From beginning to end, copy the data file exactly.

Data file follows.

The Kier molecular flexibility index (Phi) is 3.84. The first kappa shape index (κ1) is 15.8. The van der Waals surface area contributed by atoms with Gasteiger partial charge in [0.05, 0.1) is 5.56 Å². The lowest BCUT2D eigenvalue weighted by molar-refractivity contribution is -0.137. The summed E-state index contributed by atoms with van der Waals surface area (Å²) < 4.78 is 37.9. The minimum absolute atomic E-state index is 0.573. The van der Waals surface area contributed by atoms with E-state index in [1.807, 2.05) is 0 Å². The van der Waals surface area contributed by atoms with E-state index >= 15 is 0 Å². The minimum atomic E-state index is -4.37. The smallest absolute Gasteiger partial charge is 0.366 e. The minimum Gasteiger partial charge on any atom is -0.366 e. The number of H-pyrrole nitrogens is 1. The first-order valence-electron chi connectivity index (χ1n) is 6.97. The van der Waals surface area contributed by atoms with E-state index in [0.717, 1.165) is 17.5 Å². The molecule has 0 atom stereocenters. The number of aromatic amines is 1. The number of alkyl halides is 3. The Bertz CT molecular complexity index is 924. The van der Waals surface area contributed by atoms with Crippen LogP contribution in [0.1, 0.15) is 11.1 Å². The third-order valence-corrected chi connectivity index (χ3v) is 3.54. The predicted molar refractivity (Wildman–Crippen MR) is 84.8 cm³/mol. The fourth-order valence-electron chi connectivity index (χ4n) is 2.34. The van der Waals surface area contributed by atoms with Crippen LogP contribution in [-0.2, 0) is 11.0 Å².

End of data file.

The Kier molecular flexibility index (Phi) is 3.84. The first kappa shape index (κ1) is 15.8. The van der Waals surface area contributed by atoms with Gasteiger partial charge in [0.05, 0.1) is 5.56 Å². The lowest BCUT2D eigenvalue weighted by molar-refractivity contribution is -0.137. The summed E-state index contributed by atoms with van der Waals surface area (Å²) < 4.78 is 37.9. The minimum absolute atomic E-state index is 0.573. The van der Waals surface area contributed by atoms with E-state index in [1.807, 2.05) is 0 Å². The van der Waals surface area contributed by atoms with E-state index >= 15 is 0 Å². The minimum atomic E-state index is -4.37. The smallest absolute Gasteiger partial charge is 0.366 e. The minimum Gasteiger partial charge on any atom is -0.366 e. The number of H-pyrrole nitrogens is 1. The first-order valence-electron chi connectivity index (χ1n) is 6.97. The van der Waals surface area contributed by atoms with E-state index in [0.717, 1.165) is 17.5 Å². The molecule has 0 atom stereocenters. The number of aromatic amines is 1. The number of alkyl halides is 3. The Bertz CT molecular complexity index is 924. The van der Waals surface area contributed by atoms with Crippen LogP contribution in [0.1, 0.15) is 11.1 Å². The third-order valence-corrected chi connectivity index (χ3v) is 3.54. The predicted molar refractivity (Wildman–Crippen MR) is 84.8 cm³/mol. The fourth-order valence-electron chi connectivity index (χ4n) is 2.34. The van der Waals surface area contributed by atoms with Crippen LogP contribution in [-0.2, 0) is 11.0 Å².